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Which Anti-Virus Software Do You Recommend to Rural ICT Clients?

By Wayan Vota on October 13, 2010

When it comes to anti-virus software, everyone has an opinion. Most people choose one of the many commercial anti-virus software options, like Kaspersky or Norton, and are quite happy with it.


But there is a major drawback – buying a license only includes one year of updates. Every year the client must pay for new updates, or their anti-virus definitions quickly become outdated and then cannot remove new viruses.

Many clients don’t understand the need to pay for updates. They are confused by the need to pay for software or see its cost as too high. Some don’t have credit cards, so they cannot pay for yearly updates even if they wanted to. (Typically updates are bought directly from the anti-virus company using credit cards.)

At Inveneo, we usually steer our clients toward anti-virus software that doesn’t require paid annual updates.

  1. Avast
  2. AVG
  3. Avira
  4. ClamWin (for MS Server)
  5. Microsoft Security Essentials (for legal copies of XP/Vista/7 validated on Microsoft’s website)

Ultimately, though, it depends on the client. If your client is a bank or large institution, going with a trusted commercial product like Kaspersky makes complete sense. They understand the need for updates and have the means to pay for them.

But what about rural ICT clients? How best to meet their needs? What do you recommend to them?


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Written by
Wayan Vota co-founded ICTworks and is the Digital Health Director at IntraHealth International. He also co-founded Technology Salon, MERL Tech, ICTforAg, ICT4Djobs, ICT4Drinks, JadedAid, Kurante, OLPC News and a few other things. Opinions expressed here are his own and do not reflect the position of IntraHealth International or other ICTWorks sponsors.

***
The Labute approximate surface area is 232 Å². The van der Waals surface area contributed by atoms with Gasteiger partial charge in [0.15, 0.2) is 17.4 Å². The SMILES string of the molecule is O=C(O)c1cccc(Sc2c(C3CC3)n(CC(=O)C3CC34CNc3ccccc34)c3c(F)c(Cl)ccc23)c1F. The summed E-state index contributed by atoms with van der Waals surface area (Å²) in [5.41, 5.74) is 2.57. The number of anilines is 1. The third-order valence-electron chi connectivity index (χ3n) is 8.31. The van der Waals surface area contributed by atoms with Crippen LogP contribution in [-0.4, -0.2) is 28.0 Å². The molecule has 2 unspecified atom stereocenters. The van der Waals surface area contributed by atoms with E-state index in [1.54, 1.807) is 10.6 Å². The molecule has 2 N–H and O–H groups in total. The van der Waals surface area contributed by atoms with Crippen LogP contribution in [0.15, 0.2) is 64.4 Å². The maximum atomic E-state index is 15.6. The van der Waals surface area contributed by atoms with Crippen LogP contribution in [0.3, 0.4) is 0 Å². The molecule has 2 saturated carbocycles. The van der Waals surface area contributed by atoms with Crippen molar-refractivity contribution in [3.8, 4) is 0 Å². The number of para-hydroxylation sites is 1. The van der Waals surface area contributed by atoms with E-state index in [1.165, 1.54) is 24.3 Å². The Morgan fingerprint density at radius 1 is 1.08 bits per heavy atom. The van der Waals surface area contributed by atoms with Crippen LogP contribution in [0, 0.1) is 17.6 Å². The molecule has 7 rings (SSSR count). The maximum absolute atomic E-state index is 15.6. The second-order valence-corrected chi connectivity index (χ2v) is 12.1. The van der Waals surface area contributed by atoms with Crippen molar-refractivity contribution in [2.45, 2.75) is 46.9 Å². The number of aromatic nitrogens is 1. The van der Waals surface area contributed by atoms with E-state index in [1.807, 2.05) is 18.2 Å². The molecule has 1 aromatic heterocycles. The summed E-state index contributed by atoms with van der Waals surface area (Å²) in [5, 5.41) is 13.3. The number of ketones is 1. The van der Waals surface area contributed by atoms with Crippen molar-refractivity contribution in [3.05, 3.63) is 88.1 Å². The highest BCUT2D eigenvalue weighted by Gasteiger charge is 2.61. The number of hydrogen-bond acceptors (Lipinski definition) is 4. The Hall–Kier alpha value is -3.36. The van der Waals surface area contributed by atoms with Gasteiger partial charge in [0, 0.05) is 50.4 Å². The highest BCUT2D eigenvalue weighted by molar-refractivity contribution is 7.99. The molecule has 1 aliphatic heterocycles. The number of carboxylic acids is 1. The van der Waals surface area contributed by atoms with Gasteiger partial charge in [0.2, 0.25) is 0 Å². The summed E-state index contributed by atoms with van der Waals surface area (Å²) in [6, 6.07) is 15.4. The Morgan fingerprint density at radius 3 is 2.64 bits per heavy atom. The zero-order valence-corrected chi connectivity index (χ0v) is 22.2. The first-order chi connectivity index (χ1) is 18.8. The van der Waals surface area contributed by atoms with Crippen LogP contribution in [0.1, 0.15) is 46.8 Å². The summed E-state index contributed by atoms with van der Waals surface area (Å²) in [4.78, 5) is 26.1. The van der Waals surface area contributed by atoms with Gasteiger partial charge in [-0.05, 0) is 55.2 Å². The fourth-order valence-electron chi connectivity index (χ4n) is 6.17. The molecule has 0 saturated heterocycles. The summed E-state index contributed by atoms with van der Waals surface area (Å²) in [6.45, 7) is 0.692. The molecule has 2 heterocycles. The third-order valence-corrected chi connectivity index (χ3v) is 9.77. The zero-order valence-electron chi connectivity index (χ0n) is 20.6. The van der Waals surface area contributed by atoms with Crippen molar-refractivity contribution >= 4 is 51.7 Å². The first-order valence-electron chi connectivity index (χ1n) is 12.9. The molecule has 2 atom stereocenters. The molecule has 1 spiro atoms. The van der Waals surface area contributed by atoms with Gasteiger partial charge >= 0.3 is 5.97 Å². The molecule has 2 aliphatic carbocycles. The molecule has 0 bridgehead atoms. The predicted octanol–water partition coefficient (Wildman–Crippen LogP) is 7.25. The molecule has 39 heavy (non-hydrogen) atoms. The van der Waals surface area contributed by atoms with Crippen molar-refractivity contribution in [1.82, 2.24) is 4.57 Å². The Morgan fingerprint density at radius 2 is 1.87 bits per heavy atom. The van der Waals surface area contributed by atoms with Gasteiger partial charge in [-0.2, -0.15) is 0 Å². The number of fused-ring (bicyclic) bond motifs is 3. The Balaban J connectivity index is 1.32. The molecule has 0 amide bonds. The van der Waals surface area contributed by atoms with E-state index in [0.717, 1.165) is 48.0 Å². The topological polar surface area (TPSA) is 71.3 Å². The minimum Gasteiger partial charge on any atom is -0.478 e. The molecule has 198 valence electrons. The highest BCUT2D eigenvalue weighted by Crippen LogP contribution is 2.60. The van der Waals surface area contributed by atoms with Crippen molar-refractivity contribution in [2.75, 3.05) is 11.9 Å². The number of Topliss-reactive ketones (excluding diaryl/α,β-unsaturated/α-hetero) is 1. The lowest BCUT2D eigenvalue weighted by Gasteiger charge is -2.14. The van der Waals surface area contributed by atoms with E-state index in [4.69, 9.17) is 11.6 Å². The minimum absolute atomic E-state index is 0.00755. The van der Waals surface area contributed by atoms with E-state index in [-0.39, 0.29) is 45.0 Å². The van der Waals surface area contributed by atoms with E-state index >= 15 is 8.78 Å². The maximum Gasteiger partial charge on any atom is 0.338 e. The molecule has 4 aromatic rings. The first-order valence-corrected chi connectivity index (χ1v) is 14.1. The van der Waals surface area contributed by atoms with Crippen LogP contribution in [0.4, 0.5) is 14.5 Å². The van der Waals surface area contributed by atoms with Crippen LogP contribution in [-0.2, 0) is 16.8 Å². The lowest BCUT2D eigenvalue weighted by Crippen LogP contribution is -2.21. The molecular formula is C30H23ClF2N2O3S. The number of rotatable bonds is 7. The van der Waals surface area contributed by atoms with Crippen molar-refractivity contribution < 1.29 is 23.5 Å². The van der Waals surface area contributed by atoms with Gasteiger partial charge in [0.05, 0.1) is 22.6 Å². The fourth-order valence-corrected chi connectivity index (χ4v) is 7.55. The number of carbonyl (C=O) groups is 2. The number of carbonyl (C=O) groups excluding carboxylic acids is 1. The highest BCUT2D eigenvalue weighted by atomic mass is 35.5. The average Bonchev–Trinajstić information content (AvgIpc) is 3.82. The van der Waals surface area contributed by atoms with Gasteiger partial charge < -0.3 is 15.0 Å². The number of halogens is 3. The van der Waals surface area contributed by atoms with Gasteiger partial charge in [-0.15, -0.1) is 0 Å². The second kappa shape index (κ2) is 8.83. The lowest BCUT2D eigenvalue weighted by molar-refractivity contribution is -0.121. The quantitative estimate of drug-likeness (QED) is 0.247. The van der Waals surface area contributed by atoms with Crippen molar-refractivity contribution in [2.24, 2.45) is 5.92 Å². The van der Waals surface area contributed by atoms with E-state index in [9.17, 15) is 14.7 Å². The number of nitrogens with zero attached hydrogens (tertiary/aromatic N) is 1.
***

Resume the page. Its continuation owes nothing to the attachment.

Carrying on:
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4 Comments to “Which Anti-Virus Software Do You Recommend to Rural ICT Clients?”

  1. christian says:

    I would recommend not to use windows at all but Linux if the software required does have a counterpart on Linux – there would be no need for anti virus software.

  2. I work with mostly on ICT-education in developing countries. There I find most installations using Windows XP. As Christian says, it depends on the software required… I am happy to recommend an easy Linux distro like Ubuntu and Puppy… but the fact is most want Windows… at least for now… with that said I have a small list of maintenance and virus programs that I recommend. All are based on quality, ability to maintain a license and of course updates are crucial. As for an Anti-virus program it is important that the virus definition can be downloaded and easily installed manually. this allows one download and sharing among other computers running the same program. I have been running Avira for many years now and find it a very solid program… Although I understand there are other equally as effective.

  3. Hello,

    I am based in Nigeria and understand what you mean very well. I suggest Avast Free edition. Register and you get a free one year license. You can download updates and install these off-line on computers. This is especially useful in situations where Internet connections are non existent or so slow updates can’t be downloaded.

  4. Yes, it is true, for rural people who have used a windows computer before, in most cases, they have seen winxp. For these, they usually want to see winxp and no other thing. When it comes to recommending an antivirus, for us here, it is always like being asked which is better; linux (ubuntu) and windows. We often sit the client down and point to them the positives of using ubuntu over windows. In most cases, these farmers using a computer means to type a document – where we recommend openoffice; using the Internet – mozilla firefox particularly pointing out its resistance to being attacked by malware, adware…; and above all, pointing out the all important issue that they will never have to spend any money at all worrying about contracting viruses!

    We always install ubuntu & setup everything (audio, music programs, pdf readers…) and actually walk them through the simple tasks of familiarising themselves with using openoffice. Often after a couple of months, many of them are so relieved to have ubuntu on their machines & that they never have to worry about losing all their documents whenever a usb stick is used on their pc.

    If we all went about sensitizing & promoting the goodness from using open source software, we would greatly do away with the so many pirate winxp/M$ office copies in our communities.